- When we decide to do “whatsoever [God] saith unto” us, we earnestly commit to align our everyday behavior with God’s will. Such simple acts of faith as studying the scriptures daily, fasting regularly, and praying with real intent deepen our well of spiritual capacity to meet the demands of mortality. Over time, simple habits of belief lead to miraculous results. They transform our faith from a seedling into a dynamic power for good in our lives. Then, when challenges come our way, our rootedness in Christ provides steadfastness for our souls. God shores up our weaknesses, increases our joys, and causes “all things [to] work together for [our] good.”
He speaks about a discussion he had with a Bishop who was counseling members of his ward on various things. This bishop observed how obedience was vital even when we don't understand how the guidance will help us.
- I have observed that those who are deliberate about doing the “small and simple things”—obeying in seemingly little ways—are blessed with faith and strength that go far beyond the actual acts of obedience themselves and, in fact, may seem totally unrelated to them. It may seem hard to draw a connection between the basic daily acts of obedience and solutions to the big, complicated problems we face. But they are related. In my experience, getting the little daily habits of faith right is the single best way to fortify ourselves against the troubles of life, whatever they may be. Small acts of faith, even when they seem insignificant or entirely disconnected from the specific problems that vex us, bless us in all we do.
Patience is also important when we talk about obedience. The result we are hoping for are not always given right away.
- Some rewards of obedience do come quickly; others come only after we are tested.
- God will always bless us for our steadfast obedience to His gospel and loyalty to His Church, but He rarely shows us His timetable for doing so in advance. He doesn’t show us the whole picture from the outset. That is where faith, hope, and trusting in the Lord come in.
- God asks us to bear with Him—to trust Him and to follow Him. He pleads with us to “dispute not because ye see not.” He cautions us that we shouldn’t expect easy answers or quick fixes from heaven. Things work out when we stand firm during the “trial of [our] faith,” however hard that test may be to endure or slow the answer may be in coming. I am not speaking of “blind obedience” but of thoughtful confidence in the perfect love and the perfect timing of the Lord.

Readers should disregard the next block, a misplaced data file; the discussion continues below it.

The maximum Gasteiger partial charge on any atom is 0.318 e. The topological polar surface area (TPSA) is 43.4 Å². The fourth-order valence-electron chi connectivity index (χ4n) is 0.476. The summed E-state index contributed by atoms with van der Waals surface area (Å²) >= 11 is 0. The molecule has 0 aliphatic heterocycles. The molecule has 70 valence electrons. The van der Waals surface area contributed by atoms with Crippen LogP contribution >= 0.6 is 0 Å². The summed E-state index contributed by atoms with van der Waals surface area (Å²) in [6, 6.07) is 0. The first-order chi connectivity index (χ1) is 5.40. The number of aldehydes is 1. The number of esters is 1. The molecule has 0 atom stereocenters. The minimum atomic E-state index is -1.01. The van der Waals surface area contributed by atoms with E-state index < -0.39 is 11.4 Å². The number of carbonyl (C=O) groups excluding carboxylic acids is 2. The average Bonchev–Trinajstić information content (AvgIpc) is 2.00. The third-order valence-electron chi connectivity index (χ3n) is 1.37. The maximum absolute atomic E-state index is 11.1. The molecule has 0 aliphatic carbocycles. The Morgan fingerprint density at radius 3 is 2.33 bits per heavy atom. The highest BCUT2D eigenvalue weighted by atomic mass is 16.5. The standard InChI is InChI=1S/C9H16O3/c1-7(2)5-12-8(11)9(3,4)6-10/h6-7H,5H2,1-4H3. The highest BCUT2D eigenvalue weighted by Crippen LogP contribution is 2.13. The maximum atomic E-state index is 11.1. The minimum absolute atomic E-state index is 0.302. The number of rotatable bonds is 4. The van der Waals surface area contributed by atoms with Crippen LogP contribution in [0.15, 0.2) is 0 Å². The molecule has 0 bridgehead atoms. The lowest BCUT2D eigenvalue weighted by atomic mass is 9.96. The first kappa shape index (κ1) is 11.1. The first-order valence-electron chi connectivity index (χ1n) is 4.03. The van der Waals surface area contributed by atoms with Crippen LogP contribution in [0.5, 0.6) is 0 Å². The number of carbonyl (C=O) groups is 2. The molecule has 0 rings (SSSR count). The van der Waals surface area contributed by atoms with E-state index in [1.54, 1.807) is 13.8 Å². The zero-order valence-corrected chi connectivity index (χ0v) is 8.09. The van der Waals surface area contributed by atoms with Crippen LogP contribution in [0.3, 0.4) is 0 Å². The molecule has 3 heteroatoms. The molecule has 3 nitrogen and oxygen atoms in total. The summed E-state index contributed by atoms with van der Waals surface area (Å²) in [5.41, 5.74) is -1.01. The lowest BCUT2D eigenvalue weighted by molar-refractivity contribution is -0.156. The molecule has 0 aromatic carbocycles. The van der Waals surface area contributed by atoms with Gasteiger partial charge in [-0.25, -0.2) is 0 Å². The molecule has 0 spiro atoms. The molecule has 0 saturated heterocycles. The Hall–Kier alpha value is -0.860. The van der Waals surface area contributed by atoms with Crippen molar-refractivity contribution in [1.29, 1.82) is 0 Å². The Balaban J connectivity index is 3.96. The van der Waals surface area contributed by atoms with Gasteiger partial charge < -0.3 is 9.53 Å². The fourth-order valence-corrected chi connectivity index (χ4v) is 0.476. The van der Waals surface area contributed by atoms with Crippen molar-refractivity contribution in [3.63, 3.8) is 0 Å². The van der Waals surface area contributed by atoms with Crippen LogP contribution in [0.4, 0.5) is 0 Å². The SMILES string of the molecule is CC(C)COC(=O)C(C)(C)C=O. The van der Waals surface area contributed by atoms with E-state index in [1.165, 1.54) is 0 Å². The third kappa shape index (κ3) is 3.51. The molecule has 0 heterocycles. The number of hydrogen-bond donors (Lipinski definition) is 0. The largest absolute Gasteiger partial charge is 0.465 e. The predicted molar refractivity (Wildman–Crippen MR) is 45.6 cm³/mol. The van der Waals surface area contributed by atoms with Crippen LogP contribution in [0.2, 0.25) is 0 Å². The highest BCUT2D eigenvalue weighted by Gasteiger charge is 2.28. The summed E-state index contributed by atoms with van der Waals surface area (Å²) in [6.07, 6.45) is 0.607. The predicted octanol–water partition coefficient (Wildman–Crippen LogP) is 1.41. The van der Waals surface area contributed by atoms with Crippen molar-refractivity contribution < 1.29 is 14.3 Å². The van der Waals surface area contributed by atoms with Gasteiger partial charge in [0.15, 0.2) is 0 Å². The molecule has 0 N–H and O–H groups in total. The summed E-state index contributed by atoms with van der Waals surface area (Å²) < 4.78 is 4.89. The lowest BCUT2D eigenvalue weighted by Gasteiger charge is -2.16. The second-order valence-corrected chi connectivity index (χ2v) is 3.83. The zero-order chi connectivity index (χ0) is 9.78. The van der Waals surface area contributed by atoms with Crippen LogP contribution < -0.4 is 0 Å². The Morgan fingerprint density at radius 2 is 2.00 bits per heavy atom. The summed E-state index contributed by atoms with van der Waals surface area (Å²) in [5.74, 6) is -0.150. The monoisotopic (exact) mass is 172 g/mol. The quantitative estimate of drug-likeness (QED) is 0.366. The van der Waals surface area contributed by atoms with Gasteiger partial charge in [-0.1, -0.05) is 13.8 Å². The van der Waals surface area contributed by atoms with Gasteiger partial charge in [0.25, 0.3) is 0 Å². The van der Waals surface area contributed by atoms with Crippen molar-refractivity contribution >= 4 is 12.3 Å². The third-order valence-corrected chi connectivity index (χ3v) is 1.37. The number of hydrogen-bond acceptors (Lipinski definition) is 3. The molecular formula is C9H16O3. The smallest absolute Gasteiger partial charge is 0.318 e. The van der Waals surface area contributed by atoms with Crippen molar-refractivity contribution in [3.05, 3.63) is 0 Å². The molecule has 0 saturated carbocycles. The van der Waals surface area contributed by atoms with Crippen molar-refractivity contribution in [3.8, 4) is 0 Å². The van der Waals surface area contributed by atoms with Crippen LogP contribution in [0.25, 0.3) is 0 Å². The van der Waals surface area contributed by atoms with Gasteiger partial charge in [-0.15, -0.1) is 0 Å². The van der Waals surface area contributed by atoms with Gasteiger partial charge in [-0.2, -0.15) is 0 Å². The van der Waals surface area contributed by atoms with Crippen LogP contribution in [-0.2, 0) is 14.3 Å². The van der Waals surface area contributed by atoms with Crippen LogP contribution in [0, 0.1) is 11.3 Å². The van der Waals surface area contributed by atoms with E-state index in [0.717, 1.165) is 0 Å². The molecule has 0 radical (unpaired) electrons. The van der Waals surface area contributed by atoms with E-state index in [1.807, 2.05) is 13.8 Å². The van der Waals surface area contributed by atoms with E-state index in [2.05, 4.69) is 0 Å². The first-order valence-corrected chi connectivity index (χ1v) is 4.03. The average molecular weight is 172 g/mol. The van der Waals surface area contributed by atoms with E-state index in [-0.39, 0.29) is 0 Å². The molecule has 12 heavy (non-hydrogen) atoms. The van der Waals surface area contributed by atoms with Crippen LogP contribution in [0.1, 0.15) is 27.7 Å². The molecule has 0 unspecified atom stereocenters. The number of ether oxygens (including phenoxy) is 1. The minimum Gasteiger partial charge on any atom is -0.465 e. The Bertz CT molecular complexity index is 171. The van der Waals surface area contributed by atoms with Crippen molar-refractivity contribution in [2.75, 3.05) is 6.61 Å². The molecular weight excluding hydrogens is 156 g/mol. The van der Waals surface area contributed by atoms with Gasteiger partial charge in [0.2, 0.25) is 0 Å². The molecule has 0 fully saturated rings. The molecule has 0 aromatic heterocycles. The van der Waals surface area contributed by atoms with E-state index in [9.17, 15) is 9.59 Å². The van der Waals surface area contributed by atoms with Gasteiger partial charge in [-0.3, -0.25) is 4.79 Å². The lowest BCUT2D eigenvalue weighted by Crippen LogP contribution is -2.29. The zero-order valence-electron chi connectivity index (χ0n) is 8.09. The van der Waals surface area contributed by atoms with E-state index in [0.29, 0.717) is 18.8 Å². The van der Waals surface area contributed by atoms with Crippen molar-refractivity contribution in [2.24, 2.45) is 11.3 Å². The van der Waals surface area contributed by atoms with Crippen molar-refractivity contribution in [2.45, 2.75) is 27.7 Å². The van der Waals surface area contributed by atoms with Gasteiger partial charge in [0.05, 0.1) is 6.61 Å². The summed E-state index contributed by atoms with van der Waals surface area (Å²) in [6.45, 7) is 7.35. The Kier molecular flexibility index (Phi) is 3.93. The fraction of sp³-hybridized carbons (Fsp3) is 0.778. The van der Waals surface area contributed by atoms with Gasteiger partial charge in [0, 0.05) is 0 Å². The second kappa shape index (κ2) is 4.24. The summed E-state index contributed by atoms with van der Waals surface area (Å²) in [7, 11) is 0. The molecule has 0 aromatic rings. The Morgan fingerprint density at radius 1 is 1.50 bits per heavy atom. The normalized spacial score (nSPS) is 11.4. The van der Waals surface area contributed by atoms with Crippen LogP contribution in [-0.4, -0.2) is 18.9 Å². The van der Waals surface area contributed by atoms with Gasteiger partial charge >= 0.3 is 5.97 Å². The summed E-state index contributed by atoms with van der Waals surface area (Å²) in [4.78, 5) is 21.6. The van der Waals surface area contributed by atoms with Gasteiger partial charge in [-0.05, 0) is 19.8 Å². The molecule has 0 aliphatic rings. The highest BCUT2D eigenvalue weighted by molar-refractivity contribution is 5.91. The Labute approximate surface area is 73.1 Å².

Finally, Elder Clayton reiterates the need for obedience in the small and simple things that we do each day. Keeping these small and sometimes inconsequential actions allows us to show our faith, demonstrate our patience, and show our diligence in doing all that the Lord asks of us.
- The trial of our faith will always involve staying true to simple, daily practices of faith. Then, and only then, does He promise that we will receive the divine response for which we long. Only once we have proven our willingness to do what He asks without demanding to know the whens, the whys, and the hows do we “reap the rewards of [our] faith, and [our] diligence, and patience, and long-suffering.” Real obedience accepts God’s commandments unconditionally and in advance.
Sometimes it is hard to do everything that the Lord asks of us. I know recently I have found it hard to accomplish my household duties and my church responsibilities in a manner that I am pleased with. I wish I had more time, less responsibilities at home and more time to devote to serving the Lord. But I also know that God knows the demands that are on us. He knows of my personal struggles to keep my household moving and meet the demands of my calling. How grateful I am for the ability to start fresh, start anew, and to recommit myself to doing what the Lord needs me to do. There is no room for guilt in the kingdom of God. So let's move forward in keeping our commitments to the Savior, refocus on what matters most, and get back to doing what the Lord needs us to accomplish.